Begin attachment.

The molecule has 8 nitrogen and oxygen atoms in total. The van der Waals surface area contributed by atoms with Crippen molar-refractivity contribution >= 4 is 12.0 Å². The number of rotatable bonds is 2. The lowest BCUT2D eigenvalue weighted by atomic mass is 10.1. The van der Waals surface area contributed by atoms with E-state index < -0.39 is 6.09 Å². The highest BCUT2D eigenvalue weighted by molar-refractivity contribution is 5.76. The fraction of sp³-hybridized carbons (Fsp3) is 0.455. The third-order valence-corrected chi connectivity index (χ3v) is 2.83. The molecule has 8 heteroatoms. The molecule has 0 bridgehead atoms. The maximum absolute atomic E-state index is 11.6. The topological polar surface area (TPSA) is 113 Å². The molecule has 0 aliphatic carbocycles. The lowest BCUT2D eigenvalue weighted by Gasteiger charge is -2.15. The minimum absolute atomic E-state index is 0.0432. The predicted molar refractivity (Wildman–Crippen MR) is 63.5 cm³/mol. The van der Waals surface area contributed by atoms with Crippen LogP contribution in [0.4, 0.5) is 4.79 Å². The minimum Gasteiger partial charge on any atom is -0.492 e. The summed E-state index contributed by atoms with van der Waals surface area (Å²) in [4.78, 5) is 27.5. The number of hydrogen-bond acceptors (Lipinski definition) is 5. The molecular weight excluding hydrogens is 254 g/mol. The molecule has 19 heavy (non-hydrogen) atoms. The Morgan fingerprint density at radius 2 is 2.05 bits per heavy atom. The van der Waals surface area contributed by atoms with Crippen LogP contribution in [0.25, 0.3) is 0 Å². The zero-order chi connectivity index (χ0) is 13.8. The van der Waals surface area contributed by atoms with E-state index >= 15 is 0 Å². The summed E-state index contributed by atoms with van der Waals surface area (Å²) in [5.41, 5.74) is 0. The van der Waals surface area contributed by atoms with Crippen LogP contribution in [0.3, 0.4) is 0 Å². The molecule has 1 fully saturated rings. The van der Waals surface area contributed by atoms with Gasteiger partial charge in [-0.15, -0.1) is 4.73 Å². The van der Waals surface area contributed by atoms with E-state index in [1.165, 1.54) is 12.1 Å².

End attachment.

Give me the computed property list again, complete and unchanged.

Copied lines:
The molecule has 8 nitrogen and oxygen atoms in total. The van der Waals surface area contributed by atoms with Crippen molar-refractivity contribution >= 4 is 12.0 Å². The number of rotatable bonds is 2. The lowest BCUT2D eigenvalue weighted by atomic mass is 10.1. The van der Waals surface area contributed by atoms with E-state index < -0.39 is 6.09 Å². The highest BCUT2D eigenvalue weighted by molar-refractivity contribution is 5.76. The fraction of sp³-hybridized carbons (Fsp3) is 0.455. The third-order valence-corrected chi connectivity index (χ3v) is 2.83. The molecule has 8 heteroatoms. The molecule has 0 bridgehead atoms. The maximum absolute atomic E-state index is 11.6. The topological polar surface area (TPSA) is 113 Å². The molecule has 0 aliphatic carbocycles. The lowest BCUT2D eigenvalue weighted by Gasteiger charge is -2.15. The minimum absolute atomic E-state index is 0.0432. The predicted molar refractivity (Wildman–Crippen MR) is 63.5 cm³/mol. The van der Waals surface area contributed by atoms with Crippen LogP contribution in [0.4, 0.5) is 4.79 Å². The minimum Gasteiger partial charge on any atom is -0.492 e. The summed E-state index contributed by atoms with van der Waals surface area (Å²) in [4.78, 5) is 27.5. The number of hydrogen-bond acceptors (Lipinski definition) is 5. The molecular weight excluding hydrogens is 254 g/mol. The molecule has 19 heavy (non-hydrogen) atoms. The Morgan fingerprint density at radius 2 is 2.05 bits per heavy atom. The van der Waals surface area contributed by atoms with Crippen LogP contribution in [0.25, 0.3) is 0 Å². The zero-order chi connectivity index (χ0) is 13.8. The van der Waals surface area contributed by atoms with E-state index >= 15 is 0 Å². The summed E-state index contributed by atoms with van der Waals surface area (Å²) in [5.41, 5.74) is 0. The van der Waals surface area contributed by atoms with Crippen LogP contribution in [0.3, 0.4) is 0 Å². The molecule has 1 fully saturated rings. The van der Waals surface area contributed by atoms with Gasteiger partial charge in [-0.15, -0.1) is 4.73 Å². The van der Waals surface area contributed by atoms with E-state index in [1.165, 1.54) is 12.1 Å².